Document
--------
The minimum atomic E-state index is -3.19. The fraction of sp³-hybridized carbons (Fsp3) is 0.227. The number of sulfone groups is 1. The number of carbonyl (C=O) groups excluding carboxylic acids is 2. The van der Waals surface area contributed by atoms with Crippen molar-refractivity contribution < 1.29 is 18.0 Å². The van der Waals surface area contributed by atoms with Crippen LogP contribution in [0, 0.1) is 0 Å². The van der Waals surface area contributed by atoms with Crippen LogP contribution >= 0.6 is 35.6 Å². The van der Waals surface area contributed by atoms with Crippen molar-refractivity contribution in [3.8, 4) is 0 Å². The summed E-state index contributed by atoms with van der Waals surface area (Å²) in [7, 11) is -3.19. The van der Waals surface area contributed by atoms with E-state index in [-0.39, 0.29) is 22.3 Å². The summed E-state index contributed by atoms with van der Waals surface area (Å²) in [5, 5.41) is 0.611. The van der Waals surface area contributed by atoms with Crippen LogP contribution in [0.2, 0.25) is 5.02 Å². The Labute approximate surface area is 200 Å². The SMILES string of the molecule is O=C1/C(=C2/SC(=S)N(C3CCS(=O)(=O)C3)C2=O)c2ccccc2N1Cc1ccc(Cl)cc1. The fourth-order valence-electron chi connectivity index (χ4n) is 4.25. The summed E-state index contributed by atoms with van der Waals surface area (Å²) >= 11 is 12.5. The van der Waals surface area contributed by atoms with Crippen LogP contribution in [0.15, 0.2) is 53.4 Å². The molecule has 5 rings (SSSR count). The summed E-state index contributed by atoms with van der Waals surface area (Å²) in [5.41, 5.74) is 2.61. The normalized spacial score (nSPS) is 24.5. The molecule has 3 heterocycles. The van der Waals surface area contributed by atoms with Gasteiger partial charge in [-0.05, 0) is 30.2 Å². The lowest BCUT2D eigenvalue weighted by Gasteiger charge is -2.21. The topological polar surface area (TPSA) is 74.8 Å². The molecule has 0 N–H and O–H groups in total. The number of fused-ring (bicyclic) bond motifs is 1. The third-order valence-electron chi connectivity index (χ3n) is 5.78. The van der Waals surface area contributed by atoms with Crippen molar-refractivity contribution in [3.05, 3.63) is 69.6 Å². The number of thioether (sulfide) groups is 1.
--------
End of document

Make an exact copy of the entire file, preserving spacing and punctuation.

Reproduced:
The minimum atomic E-state index is -3.19. The fraction of sp³-hybridized carbons (Fsp3) is 0.227. The number of sulfone groups is 1. The number of carbonyl (C=O) groups excluding carboxylic acids is 2. The van der Waals surface area contributed by atoms with Crippen molar-refractivity contribution < 1.29 is 18.0 Å². The van der Waals surface area contributed by atoms with Crippen LogP contribution in [0, 0.1) is 0 Å². The van der Waals surface area contributed by atoms with Crippen LogP contribution >= 0.6 is 35.6 Å². The van der Waals surface area contributed by atoms with Crippen molar-refractivity contribution in [3.8, 4) is 0 Å². The summed E-state index contributed by atoms with van der Waals surface area (Å²) in [7, 11) is -3.19. The van der Waals surface area contributed by atoms with E-state index in [-0.39, 0.29) is 22.3 Å². The summed E-state index contributed by atoms with van der Waals surface area (Å²) in [5, 5.41) is 0.611. The van der Waals surface area contributed by atoms with Crippen LogP contribution in [0.2, 0.25) is 5.02 Å². The Labute approximate surface area is 200 Å². The SMILES string of the molecule is O=C1/C(=C2/SC(=S)N(C3CCS(=O)(=O)C3)C2=O)c2ccccc2N1Cc1ccc(Cl)cc1. The fourth-order valence-electron chi connectivity index (χ4n) is 4.25. The summed E-state index contributed by atoms with van der Waals surface area (Å²) >= 11 is 12.5. The van der Waals surface area contributed by atoms with Crippen LogP contribution in [0.15, 0.2) is 53.4 Å². The molecule has 5 rings (SSSR count). The summed E-state index contributed by atoms with van der Waals surface area (Å²) in [5.41, 5.74) is 2.61. The normalized spacial score (nSPS) is 24.5. The molecule has 3 heterocycles. The van der Waals surface area contributed by atoms with Gasteiger partial charge in [-0.05, 0) is 30.2 Å². The lowest BCUT2D eigenvalue weighted by Gasteiger charge is -2.21. The topological polar surface area (TPSA) is 74.8 Å². The molecule has 0 N–H and O–H groups in total. The number of fused-ring (bicyclic) bond motifs is 1. The third-order valence-electron chi connectivity index (χ3n) is 5.78. The van der Waals surface area contributed by atoms with Crippen molar-refractivity contribution in [3.05, 3.63) is 69.6 Å². The number of thioether (sulfide) groups is 1.